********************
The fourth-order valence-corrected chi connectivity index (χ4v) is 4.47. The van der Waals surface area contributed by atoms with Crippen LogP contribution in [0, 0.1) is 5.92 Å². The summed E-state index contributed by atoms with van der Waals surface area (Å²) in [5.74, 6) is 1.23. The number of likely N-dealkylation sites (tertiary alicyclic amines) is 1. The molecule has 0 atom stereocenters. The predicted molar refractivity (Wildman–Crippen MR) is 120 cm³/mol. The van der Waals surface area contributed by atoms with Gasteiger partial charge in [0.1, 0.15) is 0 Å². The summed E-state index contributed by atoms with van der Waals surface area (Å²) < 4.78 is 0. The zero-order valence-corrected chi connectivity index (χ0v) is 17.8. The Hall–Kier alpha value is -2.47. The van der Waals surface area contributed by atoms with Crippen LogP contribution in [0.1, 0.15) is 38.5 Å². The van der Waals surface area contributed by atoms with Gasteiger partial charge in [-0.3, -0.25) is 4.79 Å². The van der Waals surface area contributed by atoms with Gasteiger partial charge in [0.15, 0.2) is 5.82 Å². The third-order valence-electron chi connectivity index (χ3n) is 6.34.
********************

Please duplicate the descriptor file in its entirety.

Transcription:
The fourth-order valence-corrected chi connectivity index (χ4v) is 4.47. The van der Waals surface area contributed by atoms with Crippen LogP contribution in [0, 0.1) is 5.92 Å². The summed E-state index contributed by atoms with van der Waals surface area (Å²) in [5.74, 6) is 1.23. The number of likely N-dealkylation sites (tertiary alicyclic amines) is 1. The molecule has 0 atom stereocenters. The predicted molar refractivity (Wildman–Crippen MR) is 120 cm³/mol. The van der Waals surface area contributed by atoms with Gasteiger partial charge in [0.1, 0.15) is 0 Å². The summed E-state index contributed by atoms with van der Waals surface area (Å²) < 4.78 is 0. The zero-order valence-corrected chi connectivity index (χ0v) is 17.8. The Hall–Kier alpha value is -2.47. The van der Waals surface area contributed by atoms with Crippen LogP contribution in [0.1, 0.15) is 38.5 Å². The van der Waals surface area contributed by atoms with Gasteiger partial charge in [-0.3, -0.25) is 4.79 Å². The van der Waals surface area contributed by atoms with Gasteiger partial charge in [0.15, 0.2) is 5.82 Å². The third-order valence-electron chi connectivity index (χ3n) is 6.34.